Post 4 – Unit 6
Zoning is a tool of public policy which restricts the way that people manage and modify its natural or built environment. This regulation of land use attempts to satisfy the needs of the community while supporting its economy, protecting its natural resources, and providing an effective distribution of services throughout the city. The practice began as a way to deal with the rapid industrialization and urbanization in the US during the late 19th and early 20th centuries. Families began to seek a separation between their home and the smoke and congestion of cities and its big factories.
The first legal implementation of zoning law came after the Supreme Court ruled in favor of the Village of Euclid, Ohio, who was accused of limiting the value of a piece of land property of Ambler Realty Co. This property was divided into three use classes, as well as various height and area classes, thereby hindering Ambler Realty from developing the land for industry. The Court found that Ambler had failed to prove that the land would lose value, and agreed that municipal zoning regulations where constitutional (1).
However, not all zoning rules deal only with property values. In fact, one the primary purposes of zoning laws is to protect people from various hazards. For instance, the City of San Francisco passed an ordinance restricting the use of wooden buildings for laundry facilities in 1880. These establishments were required to obtain a permit from the Board of Supervisors because they represented a fire hazard. Although this ordinance had the people’s best interest, its implementation made a negative impact on the Chinese population of this area, who owned about 95% of the city’s laundries. Other zoning ordinances regulated height, limited growth of certain industries, and became the means for growth management.
Segregating land uses that are thought to be incompatible or possibly harmful to the community, has the potential of balancing...
Cited: (1)"Village of Euclid v. Ambler Realty Co. - 272 U.S. 365 (1926)." Justia US Supreme Court Center. N.p., n.d. Web. 17 Feb. 2013.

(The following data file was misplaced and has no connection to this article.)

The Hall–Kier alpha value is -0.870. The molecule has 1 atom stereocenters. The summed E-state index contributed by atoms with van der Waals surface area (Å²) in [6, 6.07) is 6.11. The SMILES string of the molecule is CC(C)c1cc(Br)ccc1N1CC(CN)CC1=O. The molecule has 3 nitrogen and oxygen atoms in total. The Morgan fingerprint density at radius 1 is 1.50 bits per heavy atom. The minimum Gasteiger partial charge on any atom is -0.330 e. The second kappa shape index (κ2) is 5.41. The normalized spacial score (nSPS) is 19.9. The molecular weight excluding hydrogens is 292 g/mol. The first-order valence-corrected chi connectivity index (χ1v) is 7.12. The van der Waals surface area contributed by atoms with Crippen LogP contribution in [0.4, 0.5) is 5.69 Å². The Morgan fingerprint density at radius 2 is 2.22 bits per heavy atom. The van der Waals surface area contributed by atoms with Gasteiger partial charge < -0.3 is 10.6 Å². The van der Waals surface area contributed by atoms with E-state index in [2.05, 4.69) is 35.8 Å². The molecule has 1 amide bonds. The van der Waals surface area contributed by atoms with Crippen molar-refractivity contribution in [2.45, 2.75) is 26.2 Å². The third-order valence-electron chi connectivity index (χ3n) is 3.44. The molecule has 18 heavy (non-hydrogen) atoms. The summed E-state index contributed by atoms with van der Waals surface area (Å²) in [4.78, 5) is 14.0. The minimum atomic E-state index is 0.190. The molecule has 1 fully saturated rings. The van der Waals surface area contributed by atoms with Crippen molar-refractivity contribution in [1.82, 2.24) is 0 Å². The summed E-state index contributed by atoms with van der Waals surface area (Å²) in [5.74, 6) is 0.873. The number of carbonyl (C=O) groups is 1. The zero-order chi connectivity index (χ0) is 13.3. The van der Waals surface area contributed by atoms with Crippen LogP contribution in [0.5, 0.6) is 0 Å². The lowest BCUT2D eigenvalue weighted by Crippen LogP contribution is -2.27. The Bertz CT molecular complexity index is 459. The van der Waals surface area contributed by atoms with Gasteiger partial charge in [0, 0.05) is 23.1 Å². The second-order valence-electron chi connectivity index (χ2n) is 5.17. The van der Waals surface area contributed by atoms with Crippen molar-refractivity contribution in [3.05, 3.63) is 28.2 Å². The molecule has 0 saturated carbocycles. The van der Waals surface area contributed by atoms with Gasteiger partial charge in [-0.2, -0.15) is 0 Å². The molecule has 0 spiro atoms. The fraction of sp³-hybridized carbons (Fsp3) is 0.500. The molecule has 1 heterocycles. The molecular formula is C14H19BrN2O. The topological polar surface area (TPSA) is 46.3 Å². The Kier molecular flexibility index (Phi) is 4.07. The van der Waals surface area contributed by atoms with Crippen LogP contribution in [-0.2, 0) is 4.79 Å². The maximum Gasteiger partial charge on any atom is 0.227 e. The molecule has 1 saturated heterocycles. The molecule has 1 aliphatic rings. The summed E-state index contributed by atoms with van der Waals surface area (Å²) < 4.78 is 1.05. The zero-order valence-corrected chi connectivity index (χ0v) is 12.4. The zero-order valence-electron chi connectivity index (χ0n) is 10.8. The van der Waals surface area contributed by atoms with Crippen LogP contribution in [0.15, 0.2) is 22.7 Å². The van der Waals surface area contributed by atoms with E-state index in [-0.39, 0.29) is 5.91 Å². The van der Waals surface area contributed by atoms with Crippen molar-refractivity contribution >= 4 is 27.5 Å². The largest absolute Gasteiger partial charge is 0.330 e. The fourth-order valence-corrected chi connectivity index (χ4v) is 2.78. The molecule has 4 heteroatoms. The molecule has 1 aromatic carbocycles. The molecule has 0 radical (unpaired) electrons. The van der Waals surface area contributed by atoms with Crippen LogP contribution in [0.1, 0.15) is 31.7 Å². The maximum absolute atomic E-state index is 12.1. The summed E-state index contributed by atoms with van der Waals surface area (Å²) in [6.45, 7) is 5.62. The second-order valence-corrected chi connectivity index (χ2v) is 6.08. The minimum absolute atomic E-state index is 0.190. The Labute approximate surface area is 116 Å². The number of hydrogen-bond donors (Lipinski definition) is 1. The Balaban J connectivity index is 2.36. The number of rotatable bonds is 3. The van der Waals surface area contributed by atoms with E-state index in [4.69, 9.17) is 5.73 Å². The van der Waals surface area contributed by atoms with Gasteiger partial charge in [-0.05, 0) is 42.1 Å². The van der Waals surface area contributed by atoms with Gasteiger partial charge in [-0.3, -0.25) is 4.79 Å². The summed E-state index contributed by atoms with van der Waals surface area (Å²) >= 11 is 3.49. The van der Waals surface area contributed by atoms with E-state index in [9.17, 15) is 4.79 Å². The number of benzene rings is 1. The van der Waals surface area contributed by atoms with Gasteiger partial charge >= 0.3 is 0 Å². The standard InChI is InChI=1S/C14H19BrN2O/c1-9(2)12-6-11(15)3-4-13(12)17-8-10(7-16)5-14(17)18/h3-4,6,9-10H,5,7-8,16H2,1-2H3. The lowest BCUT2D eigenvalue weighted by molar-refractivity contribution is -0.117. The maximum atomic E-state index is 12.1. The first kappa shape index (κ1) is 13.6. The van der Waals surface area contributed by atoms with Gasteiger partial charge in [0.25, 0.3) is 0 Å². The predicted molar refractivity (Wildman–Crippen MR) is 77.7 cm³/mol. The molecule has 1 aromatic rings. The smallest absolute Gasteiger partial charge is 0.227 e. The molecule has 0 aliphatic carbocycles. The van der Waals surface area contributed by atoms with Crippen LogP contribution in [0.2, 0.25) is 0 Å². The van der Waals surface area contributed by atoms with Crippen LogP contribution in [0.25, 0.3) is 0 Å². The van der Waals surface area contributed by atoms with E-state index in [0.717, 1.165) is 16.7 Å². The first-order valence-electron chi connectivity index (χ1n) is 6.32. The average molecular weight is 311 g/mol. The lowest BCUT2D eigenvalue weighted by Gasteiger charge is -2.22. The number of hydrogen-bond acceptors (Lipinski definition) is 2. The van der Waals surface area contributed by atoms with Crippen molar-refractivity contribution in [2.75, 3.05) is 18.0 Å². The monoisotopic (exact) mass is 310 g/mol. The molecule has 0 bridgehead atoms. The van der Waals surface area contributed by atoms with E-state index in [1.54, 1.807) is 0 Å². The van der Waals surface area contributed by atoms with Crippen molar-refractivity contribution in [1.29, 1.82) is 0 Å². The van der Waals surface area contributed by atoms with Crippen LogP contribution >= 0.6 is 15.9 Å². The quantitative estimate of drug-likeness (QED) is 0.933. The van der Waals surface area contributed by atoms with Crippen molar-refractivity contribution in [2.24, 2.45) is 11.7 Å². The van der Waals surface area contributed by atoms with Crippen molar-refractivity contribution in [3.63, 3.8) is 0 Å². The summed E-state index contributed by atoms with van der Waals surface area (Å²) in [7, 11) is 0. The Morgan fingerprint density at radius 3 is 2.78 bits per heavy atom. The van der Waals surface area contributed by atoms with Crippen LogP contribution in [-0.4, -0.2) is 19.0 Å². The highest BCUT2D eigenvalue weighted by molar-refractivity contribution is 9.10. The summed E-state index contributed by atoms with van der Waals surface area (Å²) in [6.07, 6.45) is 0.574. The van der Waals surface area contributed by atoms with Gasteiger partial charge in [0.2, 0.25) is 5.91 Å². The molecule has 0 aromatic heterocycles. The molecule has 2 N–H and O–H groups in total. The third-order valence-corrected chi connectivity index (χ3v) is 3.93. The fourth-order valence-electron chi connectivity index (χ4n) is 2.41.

Reply to another student’s post:
Author: Cassidy Welch
One of the greatest possible inventions in Antiquity planning has to be the developed use of the grid as a format for planning. The use of grids in planning not only allows for easier and more efficient city design, it also allows for an increase of flow, protection against enemies, and a better use of elements in a beneficial way. Many modern cities are still developed on the grid system while I believe that the use of grids by ancient civilizations was perhaps one of the greatest ideas in planning, it can also have its negative effects. A city developed on the grid essentially creates block segments of the city. While this can be good as it can create clearly defined divisions between districts, this can also be viewed as a negative aspect as it can divide cities by class and ultimately create "areas" of town associated with the rich and poor.
Reply: It is important to point out that one of the unfortunate drawbacks from generations of American wealth (compared to average living standards across the world), has been the creation of an inefficient suburban layout of winding streets and dead ends, which attempts to satisfy our individualistic society with an illusion of personal privacy. The grid system not only provides a better flow as you mentioned, but also makes better use of the urban space because it connects the city layout, providing more alternative routes of transportation, and making it easier to navigate. However, I disagree with your final statement. The suburban layout has more potential for creating socio-economic barriers within city districts than the grid system. Developers divide these large parcels of land into similar or equal lots, and built the houses with homogenous characteristics. This results in isolated communities of people of distinct income level and demographics.
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